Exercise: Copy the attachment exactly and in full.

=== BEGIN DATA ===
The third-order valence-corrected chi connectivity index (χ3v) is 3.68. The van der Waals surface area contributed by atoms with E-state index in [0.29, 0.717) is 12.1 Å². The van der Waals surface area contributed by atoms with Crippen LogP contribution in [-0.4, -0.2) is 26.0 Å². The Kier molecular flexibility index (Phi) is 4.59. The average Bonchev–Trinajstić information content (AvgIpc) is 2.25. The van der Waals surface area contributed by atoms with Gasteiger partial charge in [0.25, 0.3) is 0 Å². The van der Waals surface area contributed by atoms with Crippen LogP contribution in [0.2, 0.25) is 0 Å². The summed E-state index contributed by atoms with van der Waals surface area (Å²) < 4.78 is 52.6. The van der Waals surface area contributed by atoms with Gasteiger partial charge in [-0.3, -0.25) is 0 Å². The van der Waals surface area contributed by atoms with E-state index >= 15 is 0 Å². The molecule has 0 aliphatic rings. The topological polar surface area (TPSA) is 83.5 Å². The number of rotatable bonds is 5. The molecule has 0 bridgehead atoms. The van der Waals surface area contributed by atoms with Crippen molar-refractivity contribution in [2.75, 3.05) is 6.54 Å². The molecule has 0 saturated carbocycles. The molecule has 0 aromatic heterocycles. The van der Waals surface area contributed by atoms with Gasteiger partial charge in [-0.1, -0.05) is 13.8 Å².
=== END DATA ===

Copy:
The third-order valence-corrected chi connectivity index (χ3v) is 3.68. The van der Waals surface area contributed by atoms with E-state index in [0.29, 0.717) is 12.1 Å². The van der Waals surface area contributed by atoms with Crippen LogP contribution in [-0.4, -0.2) is 26.0 Å². The Kier molecular flexibility index (Phi) is 4.59. The average Bonchev–Trinajstić information content (AvgIpc) is 2.25. The van der Waals surface area contributed by atoms with Gasteiger partial charge in [0.25, 0.3) is 0 Å². The van der Waals surface area contributed by atoms with Crippen LogP contribution in [0.2, 0.25) is 0 Å². The summed E-state index contributed by atoms with van der Waals surface area (Å²) < 4.78 is 52.6. The van der Waals surface area contributed by atoms with Gasteiger partial charge in [-0.3, -0.25) is 0 Å². The van der Waals surface area contributed by atoms with E-state index >= 15 is 0 Å². The molecule has 0 aliphatic rings. The topological polar surface area (TPSA) is 83.5 Å². The number of rotatable bonds is 5. The molecule has 0 bridgehead atoms. The van der Waals surface area contributed by atoms with Crippen molar-refractivity contribution in [2.75, 3.05) is 6.54 Å². The molecule has 0 saturated carbocycles. The molecule has 0 aromatic heterocycles. The van der Waals surface area contributed by atoms with Gasteiger partial charge in [-0.1, -0.05) is 13.8 Å².